How do we learn languages
Professor Gerald Huther is a specialist in the area of learning languages (with enthusiasm) and the transformations that consequently occur in the learners’ brains.
He explains that the information we learn that has no relevance to the subject scarcely stays in the brain and quickly disappears from memory. This assumption should be taken into account when learning new languages/languages (English, French, “Portuguese”).
The information will be retained in the memory if we connect it with previously acquired knowledge. This is true for learning new languages as well as for the learning processes of any new information.
At the same time, our emotional centers must be activated. This means that the English teacher (or French “or Portuguese”) must be sure that the information is presented in a way that interests the students!
“This means that we must make sure that the subject matter taught in schools gets under students´ skin”.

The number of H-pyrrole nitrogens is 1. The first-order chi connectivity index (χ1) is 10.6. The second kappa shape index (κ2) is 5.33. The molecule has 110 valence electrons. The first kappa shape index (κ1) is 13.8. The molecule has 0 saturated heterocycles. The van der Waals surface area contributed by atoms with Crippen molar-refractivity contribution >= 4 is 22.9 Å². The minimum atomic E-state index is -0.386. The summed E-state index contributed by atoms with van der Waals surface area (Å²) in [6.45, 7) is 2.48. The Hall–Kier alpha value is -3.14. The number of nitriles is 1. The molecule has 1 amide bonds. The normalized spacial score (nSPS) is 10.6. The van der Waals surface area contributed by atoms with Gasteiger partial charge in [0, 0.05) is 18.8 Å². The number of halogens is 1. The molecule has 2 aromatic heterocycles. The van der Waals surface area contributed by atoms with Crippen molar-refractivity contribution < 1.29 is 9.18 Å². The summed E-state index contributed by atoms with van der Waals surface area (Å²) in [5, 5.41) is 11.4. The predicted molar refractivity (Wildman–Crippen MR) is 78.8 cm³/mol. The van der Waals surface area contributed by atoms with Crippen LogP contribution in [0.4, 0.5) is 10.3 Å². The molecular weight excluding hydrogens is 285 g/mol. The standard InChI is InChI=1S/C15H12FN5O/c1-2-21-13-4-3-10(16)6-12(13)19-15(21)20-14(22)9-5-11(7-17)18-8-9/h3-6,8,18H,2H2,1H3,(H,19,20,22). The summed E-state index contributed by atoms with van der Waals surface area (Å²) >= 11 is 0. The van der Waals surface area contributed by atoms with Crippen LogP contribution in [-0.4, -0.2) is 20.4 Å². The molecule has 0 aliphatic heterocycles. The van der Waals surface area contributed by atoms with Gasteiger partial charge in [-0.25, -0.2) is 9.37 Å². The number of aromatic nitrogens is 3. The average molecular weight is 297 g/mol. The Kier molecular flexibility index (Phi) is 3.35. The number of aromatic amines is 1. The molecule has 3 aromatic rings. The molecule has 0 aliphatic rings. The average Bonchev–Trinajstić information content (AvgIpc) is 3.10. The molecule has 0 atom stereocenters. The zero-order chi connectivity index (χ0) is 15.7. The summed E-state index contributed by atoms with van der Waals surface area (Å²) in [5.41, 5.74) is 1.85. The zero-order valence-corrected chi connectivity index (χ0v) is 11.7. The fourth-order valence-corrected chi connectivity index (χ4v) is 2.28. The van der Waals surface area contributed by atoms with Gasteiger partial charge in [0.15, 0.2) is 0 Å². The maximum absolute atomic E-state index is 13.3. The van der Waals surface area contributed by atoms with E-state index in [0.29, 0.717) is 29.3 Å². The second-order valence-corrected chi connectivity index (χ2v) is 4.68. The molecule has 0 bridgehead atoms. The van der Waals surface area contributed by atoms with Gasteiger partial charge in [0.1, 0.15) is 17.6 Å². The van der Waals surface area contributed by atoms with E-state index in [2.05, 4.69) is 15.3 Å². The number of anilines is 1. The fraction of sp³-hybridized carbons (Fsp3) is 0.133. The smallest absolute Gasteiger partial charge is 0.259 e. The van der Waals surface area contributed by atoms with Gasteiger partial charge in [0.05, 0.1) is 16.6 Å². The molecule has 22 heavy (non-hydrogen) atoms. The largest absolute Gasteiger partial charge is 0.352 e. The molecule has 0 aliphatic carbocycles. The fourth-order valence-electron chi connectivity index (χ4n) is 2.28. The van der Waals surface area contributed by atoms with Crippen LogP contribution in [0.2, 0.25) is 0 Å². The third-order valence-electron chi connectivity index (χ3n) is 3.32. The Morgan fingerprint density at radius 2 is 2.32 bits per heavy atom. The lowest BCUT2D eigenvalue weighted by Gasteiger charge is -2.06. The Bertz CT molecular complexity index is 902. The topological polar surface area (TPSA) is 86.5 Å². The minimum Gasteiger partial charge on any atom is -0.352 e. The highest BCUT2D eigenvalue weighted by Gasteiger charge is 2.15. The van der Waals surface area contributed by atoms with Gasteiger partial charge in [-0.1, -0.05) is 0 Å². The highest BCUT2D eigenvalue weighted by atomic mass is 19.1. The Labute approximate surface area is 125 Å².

We need to learning content with reference points and also contextualized content. It is particularly important that language teachers can find ways to engage the emotions and enthusiasm of students that are learning new languages.
For Hurther, Enthusiasm (when learning new languages) is the fertilizer of the brain!
This information should be used by teachers and students in order to find teaching-learning contexts that capture students’ attention. This effort must be joint and the responsibility for the success of the teaching-learning process should be shared by all involved. Teachers can only find the appropriate contexts through active student participation.
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